I am not one to say that cannabis does not have its negative or harmful effects, but I do not feel that attention is paid to drugs categorically based on the ACTUAL/REAL effects yielded by each drug. Trying to control cannabis use is like trying to dig a whole in the sand, and we just keep digging.
I could go on for a very long, long time regarding issues pertaining to this topic, but it would just make me more frustrated than I already am and I can't handle much more angst in regards to this subject. I also have the feeling that few care about the issue I take regarding this topic. I hope I am mistaken about the few caring part.
I have little doubt that it would demonstrate a large disparity in the attention paid to drugs used by high income individuals/individuals with high financial means as apposed to drugs used by low income users/users with low financial means. I also think trends would emerge based on drugs used by Black users and drugs used by non Black users; which would of course would be very unnerving and even frightening given the so called progress we’ve made as a society in regards to race relations in this countryTyler,
The strongest pressure to suppress crack cocaine comes from the black community itself. They are the ones who suffer the devastation of crime, prostitution and social chaos caused by crack.
The same community pressure comes from rural areas affected by Meth.
You seem to be painting criminal justice in terms of offenders. I can see why this makes the laws appear confusing. On the other hand, if you look at the issue from the perspective of the families whose children have to pass violent street dealers and prostitutes on the way to school, the picture shifts dramatically.
I guess I'm failing to see how that pertains to my statement or rather from which direction it approaches the statement. Maybe further clarification is necessary and I do appreciate the exchange of dialogue. (Speaking to GregS)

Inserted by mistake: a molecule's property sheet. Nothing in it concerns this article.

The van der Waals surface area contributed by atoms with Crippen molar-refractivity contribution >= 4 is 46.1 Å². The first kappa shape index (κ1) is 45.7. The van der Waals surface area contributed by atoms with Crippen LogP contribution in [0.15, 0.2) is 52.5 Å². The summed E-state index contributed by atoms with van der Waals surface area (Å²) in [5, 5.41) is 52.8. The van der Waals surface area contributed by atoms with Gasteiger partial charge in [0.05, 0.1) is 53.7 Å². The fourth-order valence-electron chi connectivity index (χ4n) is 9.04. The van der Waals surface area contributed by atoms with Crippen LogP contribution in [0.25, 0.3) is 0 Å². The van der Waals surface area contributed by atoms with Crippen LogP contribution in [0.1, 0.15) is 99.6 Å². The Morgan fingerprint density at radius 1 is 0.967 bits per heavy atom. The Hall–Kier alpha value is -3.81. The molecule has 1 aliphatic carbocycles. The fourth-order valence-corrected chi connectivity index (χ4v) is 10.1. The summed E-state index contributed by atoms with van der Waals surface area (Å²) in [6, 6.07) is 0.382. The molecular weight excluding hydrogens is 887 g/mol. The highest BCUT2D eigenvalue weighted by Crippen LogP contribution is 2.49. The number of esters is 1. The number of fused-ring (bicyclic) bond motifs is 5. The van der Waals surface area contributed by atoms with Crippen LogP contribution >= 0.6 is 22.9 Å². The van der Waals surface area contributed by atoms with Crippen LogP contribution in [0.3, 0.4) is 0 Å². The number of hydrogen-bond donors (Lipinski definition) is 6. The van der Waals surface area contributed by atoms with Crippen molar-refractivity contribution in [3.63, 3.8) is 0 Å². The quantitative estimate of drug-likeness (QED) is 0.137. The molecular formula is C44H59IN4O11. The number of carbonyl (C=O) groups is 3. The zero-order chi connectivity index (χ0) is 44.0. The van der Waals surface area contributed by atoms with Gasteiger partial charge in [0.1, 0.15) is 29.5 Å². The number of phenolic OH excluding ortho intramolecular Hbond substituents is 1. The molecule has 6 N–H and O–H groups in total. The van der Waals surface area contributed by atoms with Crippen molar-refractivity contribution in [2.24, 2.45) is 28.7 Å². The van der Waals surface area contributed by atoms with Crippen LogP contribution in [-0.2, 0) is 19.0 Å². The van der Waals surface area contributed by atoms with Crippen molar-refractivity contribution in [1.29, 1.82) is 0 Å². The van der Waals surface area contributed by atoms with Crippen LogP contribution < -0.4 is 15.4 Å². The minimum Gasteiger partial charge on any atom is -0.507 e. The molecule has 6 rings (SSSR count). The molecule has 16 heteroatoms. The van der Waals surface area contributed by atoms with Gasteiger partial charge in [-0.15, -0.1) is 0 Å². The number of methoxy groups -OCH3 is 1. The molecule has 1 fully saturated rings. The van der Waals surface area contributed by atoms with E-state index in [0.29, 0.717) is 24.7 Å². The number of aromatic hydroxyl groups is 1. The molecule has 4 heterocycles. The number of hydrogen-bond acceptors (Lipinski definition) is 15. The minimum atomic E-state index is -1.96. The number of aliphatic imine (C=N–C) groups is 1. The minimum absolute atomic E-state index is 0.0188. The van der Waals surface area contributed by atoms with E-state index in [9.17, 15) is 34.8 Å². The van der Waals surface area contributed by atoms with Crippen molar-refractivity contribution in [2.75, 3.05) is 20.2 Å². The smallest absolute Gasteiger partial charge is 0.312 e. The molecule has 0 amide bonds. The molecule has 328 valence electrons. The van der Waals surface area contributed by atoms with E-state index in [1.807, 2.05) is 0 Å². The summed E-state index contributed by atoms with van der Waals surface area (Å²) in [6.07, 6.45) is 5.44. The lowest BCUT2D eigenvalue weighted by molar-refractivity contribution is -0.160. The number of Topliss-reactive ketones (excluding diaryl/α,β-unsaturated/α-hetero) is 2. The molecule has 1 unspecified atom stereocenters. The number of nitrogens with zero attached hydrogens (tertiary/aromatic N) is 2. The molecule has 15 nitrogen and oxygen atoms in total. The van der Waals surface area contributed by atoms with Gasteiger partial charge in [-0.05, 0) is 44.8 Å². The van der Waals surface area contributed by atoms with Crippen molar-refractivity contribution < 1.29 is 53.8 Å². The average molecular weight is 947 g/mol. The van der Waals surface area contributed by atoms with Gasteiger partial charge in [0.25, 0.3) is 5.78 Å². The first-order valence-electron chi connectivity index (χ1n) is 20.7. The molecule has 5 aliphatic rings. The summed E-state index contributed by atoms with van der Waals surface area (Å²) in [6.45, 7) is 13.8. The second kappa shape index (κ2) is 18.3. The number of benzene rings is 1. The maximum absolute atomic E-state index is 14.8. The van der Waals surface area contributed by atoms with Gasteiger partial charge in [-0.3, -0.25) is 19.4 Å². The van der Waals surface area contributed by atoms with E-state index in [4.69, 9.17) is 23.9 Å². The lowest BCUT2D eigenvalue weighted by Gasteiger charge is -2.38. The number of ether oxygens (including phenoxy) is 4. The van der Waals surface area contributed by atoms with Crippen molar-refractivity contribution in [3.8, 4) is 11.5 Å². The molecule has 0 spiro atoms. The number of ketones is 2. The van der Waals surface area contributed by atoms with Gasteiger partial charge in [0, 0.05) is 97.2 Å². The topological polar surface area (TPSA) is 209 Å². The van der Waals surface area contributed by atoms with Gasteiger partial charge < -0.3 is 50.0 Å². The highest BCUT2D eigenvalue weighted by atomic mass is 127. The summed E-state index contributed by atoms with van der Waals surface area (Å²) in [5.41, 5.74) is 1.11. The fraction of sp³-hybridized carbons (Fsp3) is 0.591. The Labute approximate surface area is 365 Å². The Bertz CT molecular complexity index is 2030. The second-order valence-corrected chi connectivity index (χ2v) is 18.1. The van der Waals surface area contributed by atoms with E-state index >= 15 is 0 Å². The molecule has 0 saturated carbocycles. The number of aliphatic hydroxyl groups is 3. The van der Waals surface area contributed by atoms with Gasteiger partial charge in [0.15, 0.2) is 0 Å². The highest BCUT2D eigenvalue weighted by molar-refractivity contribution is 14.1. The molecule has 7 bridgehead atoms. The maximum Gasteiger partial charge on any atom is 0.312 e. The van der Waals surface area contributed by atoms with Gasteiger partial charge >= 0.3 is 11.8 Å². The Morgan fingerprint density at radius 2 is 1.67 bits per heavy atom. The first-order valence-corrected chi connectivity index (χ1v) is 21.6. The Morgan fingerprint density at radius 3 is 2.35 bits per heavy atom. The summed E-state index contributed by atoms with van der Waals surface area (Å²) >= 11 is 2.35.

And if I understand you correctly, GregS, you are placing responsibility on the black community - solely - to improve any situation that may put them at a disadvantage. Now to a certain degree that is fair because of the fact that the most effective means of improving a community is from within, but we must keep in mind that our government is arguably, I think actually, responsible for a "Black disadvantage" - if you will. Although slavery is in our distant past, it still pertains to society today when considering the fact that Blacks were put at a major disadvantage based on the events that occurred prior to the Emancipation Proclamation, disadvantages that were compounded later by such policies as "Separate but Equal." So keeping this inherent disadvantage in mind, as well as a constant cycle from generation to generation that offers little to no progressive direction and/or existence of positive role models, how can we expect one to succeed? If your mother and father, grandmother and grandfather, great grandmother and great grandfather, and so on and so forth, either failed in every positive pursuit or busted her/his butt every day to pull in just enough to support the family, where does one find a path out? Even more daunting, if your mother and father were drug abusers and everyone around you – for the most part – is doing the same, what do you think you would do (think about it from the standpoint of an impressionable child). I really don’t think the bootstrap approach works for people in these communities, especially with the stigma – that in my personal opinion exists – surrounding Black individuals in a White man’s society. The stigma does go both ways of course, but we must look at who is the minority because only the minority is truly slighted by such a stigma.
I'm also not sure where you got the laws are confusing part.
I guess I'm failing to see how that pertains to my statement or rather from which direction it approaches the statement.The direction is from the perspective of the victim community. The black community demanded harsher penalties for crack than for powder cocaine. They demanded this because their community was being negatively impacted by the crack epidemic.